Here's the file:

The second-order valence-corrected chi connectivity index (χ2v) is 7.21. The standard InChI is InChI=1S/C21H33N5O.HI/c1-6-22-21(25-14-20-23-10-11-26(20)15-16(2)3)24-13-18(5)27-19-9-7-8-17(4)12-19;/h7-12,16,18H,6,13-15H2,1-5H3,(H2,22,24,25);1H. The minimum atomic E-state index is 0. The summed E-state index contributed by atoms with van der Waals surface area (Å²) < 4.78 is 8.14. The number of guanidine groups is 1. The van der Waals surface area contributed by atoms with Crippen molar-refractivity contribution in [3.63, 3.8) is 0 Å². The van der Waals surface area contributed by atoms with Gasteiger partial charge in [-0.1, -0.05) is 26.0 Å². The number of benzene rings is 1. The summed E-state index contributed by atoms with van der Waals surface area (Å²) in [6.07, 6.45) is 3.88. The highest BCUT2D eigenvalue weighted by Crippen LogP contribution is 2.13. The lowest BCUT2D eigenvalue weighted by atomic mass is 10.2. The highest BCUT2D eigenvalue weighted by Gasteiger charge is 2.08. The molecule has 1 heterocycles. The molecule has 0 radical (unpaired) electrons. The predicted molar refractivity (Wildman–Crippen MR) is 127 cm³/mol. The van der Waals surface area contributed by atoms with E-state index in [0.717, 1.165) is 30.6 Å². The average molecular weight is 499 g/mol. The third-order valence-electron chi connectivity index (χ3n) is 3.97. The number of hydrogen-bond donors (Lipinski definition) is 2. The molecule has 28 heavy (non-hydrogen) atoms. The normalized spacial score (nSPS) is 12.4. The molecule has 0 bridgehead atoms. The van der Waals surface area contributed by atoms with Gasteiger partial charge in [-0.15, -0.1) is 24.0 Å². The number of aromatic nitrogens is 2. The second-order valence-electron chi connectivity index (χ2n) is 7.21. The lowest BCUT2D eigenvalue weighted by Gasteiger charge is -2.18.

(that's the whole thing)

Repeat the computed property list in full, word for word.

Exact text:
The second-order valence-corrected chi connectivity index (χ2v) is 7.21. The standard InChI is InChI=1S/C21H33N5O.HI/c1-6-22-21(25-14-20-23-10-11-26(20)15-16(2)3)24-13-18(5)27-19-9-7-8-17(4)12-19;/h7-12,16,18H,6,13-15H2,1-5H3,(H2,22,24,25);1H. The minimum atomic E-state index is 0. The summed E-state index contributed by atoms with van der Waals surface area (Å²) < 4.78 is 8.14. The number of guanidine groups is 1. The van der Waals surface area contributed by atoms with Crippen molar-refractivity contribution in [3.63, 3.8) is 0 Å². The van der Waals surface area contributed by atoms with Gasteiger partial charge in [-0.1, -0.05) is 26.0 Å². The number of benzene rings is 1. The summed E-state index contributed by atoms with van der Waals surface area (Å²) in [6.07, 6.45) is 3.88. The highest BCUT2D eigenvalue weighted by Crippen LogP contribution is 2.13. The lowest BCUT2D eigenvalue weighted by atomic mass is 10.2. The highest BCUT2D eigenvalue weighted by Gasteiger charge is 2.08. The molecule has 1 heterocycles. The molecule has 0 radical (unpaired) electrons. The predicted molar refractivity (Wildman–Crippen MR) is 127 cm³/mol. The van der Waals surface area contributed by atoms with E-state index in [0.717, 1.165) is 30.6 Å². The average molecular weight is 499 g/mol. The third-order valence-electron chi connectivity index (χ3n) is 3.97. The number of hydrogen-bond donors (Lipinski definition) is 2. The molecule has 28 heavy (non-hydrogen) atoms. The normalized spacial score (nSPS) is 12.4. The molecule has 0 bridgehead atoms. The van der Waals surface area contributed by atoms with Gasteiger partial charge in [-0.15, -0.1) is 24.0 Å². The number of aromatic nitrogens is 2. The second-order valence-electron chi connectivity index (χ2n) is 7.21. The lowest BCUT2D eigenvalue weighted by Gasteiger charge is -2.18.